Unless You Eat

(Homily for Twentieth Ordinary Sunday, Year B)

Bottom line: Jesus teaches that salvation involves baptism and reception of his Body and Blood - in a state of grace.

Perhaps someone has asked you the question, "If you died tonight, do you know where you would spend eternity?" In other words, do you know what is necessary for salvation? We get some help in today's Gospel. Before presenting what Jesus teaches, let me make a clarification: I am not addressing whether non-Christians can be saved. It is a complex matter and Christians have always wondered about the fate of the non-baptized. For example in the fourteenth century, Dante Alighieri wrote a poem called the "Divine Comedy" where he visits hell, purgatory and paradise. In each level the question comes up whether non-Christians can in some way be saved.

Dante does not give a definitive answer and neither can we. When one turns to Bible, it becomes clear that baptism is essential for salvation. For example, Jesus says, "Unless a man is born again by water and the Holy Spirit, he cannot enter the kingdom of heaven." (John 3:5) If you read the New Testament attentively, you will notice that almost every book speaks about baptism. Early Christian writers unhesitatingly taught the necessity of the sacrament. The Catechism sums up the constant tradition this way: "The Church does not know of any means other than Baptism that assures entry into eternal beatitude." (#1257)

Why is baptism so essential? Well, it launches our relationship with Christ. You cannot receive any other sacrament without being baptized. It is the first step in our initiation into Christ. Initiation begins with baptism - but it culminates in the Eucharist, the reception of Jesus' Body and Blood. For that reason, Jesus tells us today: "Unless you eat the flesh of the Son of Man and drink his blood, you do not have life within you."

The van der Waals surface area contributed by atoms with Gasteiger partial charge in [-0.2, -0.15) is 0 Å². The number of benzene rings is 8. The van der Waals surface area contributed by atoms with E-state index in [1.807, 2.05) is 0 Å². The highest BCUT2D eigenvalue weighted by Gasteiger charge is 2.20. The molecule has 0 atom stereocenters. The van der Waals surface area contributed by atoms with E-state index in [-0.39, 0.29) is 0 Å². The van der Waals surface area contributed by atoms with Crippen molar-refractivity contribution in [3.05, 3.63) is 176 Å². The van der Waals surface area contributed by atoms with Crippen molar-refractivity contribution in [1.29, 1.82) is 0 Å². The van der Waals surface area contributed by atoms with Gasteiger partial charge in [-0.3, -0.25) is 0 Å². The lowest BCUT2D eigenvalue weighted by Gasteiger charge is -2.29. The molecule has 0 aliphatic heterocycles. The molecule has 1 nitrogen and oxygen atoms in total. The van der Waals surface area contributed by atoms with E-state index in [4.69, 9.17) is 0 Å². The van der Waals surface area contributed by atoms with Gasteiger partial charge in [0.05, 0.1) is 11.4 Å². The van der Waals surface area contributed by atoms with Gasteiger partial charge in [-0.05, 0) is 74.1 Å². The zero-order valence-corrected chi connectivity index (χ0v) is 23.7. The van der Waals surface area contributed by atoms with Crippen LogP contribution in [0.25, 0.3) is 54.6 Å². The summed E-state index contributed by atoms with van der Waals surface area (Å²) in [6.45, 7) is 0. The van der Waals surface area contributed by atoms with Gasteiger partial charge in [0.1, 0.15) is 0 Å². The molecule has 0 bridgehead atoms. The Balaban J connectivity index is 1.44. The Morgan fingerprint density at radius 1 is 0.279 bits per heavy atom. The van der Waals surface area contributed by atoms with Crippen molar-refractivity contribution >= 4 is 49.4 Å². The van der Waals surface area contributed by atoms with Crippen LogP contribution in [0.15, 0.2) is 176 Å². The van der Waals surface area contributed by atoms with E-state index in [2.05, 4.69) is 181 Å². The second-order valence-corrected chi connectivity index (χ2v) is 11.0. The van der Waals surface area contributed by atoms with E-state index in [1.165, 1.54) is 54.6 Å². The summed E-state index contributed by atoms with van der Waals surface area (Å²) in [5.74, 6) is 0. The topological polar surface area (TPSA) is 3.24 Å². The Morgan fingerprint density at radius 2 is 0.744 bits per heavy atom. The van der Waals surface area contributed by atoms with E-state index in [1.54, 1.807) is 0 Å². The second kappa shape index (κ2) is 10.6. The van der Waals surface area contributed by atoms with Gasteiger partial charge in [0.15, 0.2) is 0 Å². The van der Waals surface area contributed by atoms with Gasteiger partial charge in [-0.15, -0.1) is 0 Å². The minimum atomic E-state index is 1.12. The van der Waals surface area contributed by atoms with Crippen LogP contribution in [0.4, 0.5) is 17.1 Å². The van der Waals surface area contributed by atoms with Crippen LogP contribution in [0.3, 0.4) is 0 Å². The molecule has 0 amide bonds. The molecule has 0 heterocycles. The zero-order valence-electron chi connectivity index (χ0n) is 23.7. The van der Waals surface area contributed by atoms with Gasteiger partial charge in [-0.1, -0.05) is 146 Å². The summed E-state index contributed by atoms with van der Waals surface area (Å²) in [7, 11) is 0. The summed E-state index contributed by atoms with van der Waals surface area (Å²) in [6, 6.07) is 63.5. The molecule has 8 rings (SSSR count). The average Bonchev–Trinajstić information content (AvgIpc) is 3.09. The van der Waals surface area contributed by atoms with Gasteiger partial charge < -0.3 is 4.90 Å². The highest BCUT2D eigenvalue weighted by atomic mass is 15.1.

I think you can see why baptism and Eucharist (Communion) are necessary for salvation. Heaven is nothing more - and nothing less - than a relationship with Christ. Jesus has established a means to that relationship - baptism which leads to reception of Communion. He says it quite directly in this Sunday: "Whoever eats my flesh and drinks my blood has eternal life and I will raise him up on the last day."*

If Communion sustains our relationship to Christ - for time and eternity - how then should we approach Communion? That is the theme of my fourth instruction. Last Sunday I spoke about reverence and how we express it externally: by making a deep bow as the person ahead receives Communion, by receiving directly on the tongue or making a throne with one's hands in the form of a cross, by clearly responding "Amen," and by remembering that for a few minutes your body is a tabernacle for the Blessed Sacrament. Today I would like to address something even more important: the interior preparation of your soul, that is, being in the state of grace.

The state of grace means that a baptized person is free from mortal ("grave") sin. You can see the importance of this when you read the inside cover of our missalette - the "Guidelines for the Reception of Communion." The bishops (that is, the modern successors of the Apostles) state that a communicant "should not be conscious of grave sin." A person who has committed a mortal sin is (quote) "not to receive the Body and Blood of the Lord without prior sacramental confession."